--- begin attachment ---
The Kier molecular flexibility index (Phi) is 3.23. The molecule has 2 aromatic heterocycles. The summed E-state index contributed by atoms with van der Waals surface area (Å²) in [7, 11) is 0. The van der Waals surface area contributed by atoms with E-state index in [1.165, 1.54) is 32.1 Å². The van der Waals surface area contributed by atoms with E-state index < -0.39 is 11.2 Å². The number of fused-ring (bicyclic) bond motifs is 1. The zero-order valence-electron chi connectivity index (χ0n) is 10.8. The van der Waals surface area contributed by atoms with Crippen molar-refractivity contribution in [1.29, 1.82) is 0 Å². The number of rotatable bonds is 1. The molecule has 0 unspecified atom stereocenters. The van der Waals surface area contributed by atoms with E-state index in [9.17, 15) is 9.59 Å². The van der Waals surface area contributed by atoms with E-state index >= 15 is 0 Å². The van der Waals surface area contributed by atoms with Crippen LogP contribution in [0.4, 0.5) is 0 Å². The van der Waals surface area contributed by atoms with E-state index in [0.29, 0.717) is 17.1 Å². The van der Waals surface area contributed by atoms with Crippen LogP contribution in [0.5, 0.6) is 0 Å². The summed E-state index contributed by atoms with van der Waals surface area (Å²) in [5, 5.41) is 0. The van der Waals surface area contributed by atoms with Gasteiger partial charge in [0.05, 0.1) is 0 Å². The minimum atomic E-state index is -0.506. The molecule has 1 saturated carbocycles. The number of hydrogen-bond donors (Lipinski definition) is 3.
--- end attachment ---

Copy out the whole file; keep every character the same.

The Kier molecular flexibility index (Phi) is 3.23. The molecule has 2 aromatic heterocycles. The summed E-state index contributed by atoms with van der Waals surface area (Å²) in [7, 11) is 0. The van der Waals surface area contributed by atoms with E-state index in [1.165, 1.54) is 32.1 Å². The van der Waals surface area contributed by atoms with E-state index < -0.39 is 11.2 Å². The number of fused-ring (bicyclic) bond motifs is 1. The zero-order valence-electron chi connectivity index (χ0n) is 10.8. The van der Waals surface area contributed by atoms with Crippen molar-refractivity contribution in [1.29, 1.82) is 0 Å². The number of rotatable bonds is 1. The molecule has 0 unspecified atom stereocenters. The van der Waals surface area contributed by atoms with E-state index in [9.17, 15) is 9.59 Å². The van der Waals surface area contributed by atoms with E-state index >= 15 is 0 Å². The van der Waals surface area contributed by atoms with Crippen LogP contribution in [0.4, 0.5) is 0 Å². The van der Waals surface area contributed by atoms with E-state index in [0.29, 0.717) is 17.1 Å². The van der Waals surface area contributed by atoms with Crippen LogP contribution in [0.5, 0.6) is 0 Å². The summed E-state index contributed by atoms with van der Waals surface area (Å²) in [5, 5.41) is 0. The van der Waals surface area contributed by atoms with Gasteiger partial charge in [0.05, 0.1) is 0 Å². The minimum atomic E-state index is -0.506. The molecule has 1 saturated carbocycles. The number of hydrogen-bond donors (Lipinski definition) is 3.